Spouses who are facing divorce or marital separation might wish to consider their estate plans. When a spouse dies, the property might pass to the surviving spouse (if it is titled in joint names), by beneficiary designation, by will or trust instrument, or under the laws of intestate succession (for those who do not have a will) or statutory share (for spouses who have been cut out of the will). There is an interaction between the probate laws that govern the distribution of property upon death, and the marital property laws that govern distribution of property between divorcing spouses. Estate planning is an important consideration before, during and after a divorce.

The probate laws of Pennsylvania automatically revoke certain beneficiary designations and provisions of a will or trust that would benefit an ex-spouse after a divorce. However, these state laws do not apply to most employer-sponsored retirement and life insurance benefits. Federal law may require spouses to name each other as beneficiaries of employer-sponsored retirement and life insurance benefits until a divorce is final, unless the beneficiary spouse signs a consent form to waive the right. And, after a divorce, even a signed settlement agreement might not be effective to revoke a beneficiary designation. That’s why experienced legal help is needed to coordinate an effective estate plan with a marital separation or divorce.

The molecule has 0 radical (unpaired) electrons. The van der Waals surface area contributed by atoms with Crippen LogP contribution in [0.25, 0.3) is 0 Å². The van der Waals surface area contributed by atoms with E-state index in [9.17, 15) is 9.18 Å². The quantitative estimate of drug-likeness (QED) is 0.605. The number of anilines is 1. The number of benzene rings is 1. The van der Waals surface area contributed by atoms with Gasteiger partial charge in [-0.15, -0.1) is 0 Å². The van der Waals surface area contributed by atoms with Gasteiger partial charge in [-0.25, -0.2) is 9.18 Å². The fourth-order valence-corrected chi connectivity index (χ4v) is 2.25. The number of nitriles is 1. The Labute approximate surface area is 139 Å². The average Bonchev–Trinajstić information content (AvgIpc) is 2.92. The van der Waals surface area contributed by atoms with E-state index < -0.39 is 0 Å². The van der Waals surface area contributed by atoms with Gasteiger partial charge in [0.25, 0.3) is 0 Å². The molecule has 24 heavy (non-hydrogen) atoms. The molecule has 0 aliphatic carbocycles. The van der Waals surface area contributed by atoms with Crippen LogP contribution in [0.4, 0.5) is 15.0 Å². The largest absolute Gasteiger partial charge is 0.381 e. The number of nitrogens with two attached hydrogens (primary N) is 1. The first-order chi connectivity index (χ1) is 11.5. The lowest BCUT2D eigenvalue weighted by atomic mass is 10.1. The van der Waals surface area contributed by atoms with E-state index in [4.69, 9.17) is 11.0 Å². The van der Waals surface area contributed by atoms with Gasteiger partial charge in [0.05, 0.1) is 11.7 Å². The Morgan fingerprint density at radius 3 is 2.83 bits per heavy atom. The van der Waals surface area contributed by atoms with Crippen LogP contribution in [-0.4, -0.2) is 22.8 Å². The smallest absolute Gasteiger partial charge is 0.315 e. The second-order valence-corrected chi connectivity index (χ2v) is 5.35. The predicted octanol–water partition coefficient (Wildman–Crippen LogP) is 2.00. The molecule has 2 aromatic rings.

Estate planning is also important for people who are engaged to be married or newly married. Newlyweds may want to submit beneficiary designations to their life insurance companies and retirement plans, place property or bank accounts in joint names, write new wills, or make other plans to provide for their spouses after their deaths. Estate planning may require a pre- or post-nuptial agreement to protect family businesses, professional practices, or premarital property in the event of death or divorce. An estate plan, including wills, trust instruments, and beneficiary designations, should be coordinated with the prenup to ensure a harmonious transition and avoidance of taxes or litigation upon the death or divorce of the spouses.

Pollock Begg works closely with, and makes referrals to, estate planning attorneys who are knowledgeable and experienced, in order to craft comprehensive solutions for our clients. Often, accountants and financial planners are involved to provide their areas of expertise.

Call our team today for a consultation about estate planning issues in connection with your marriage, marital separation or divorce.

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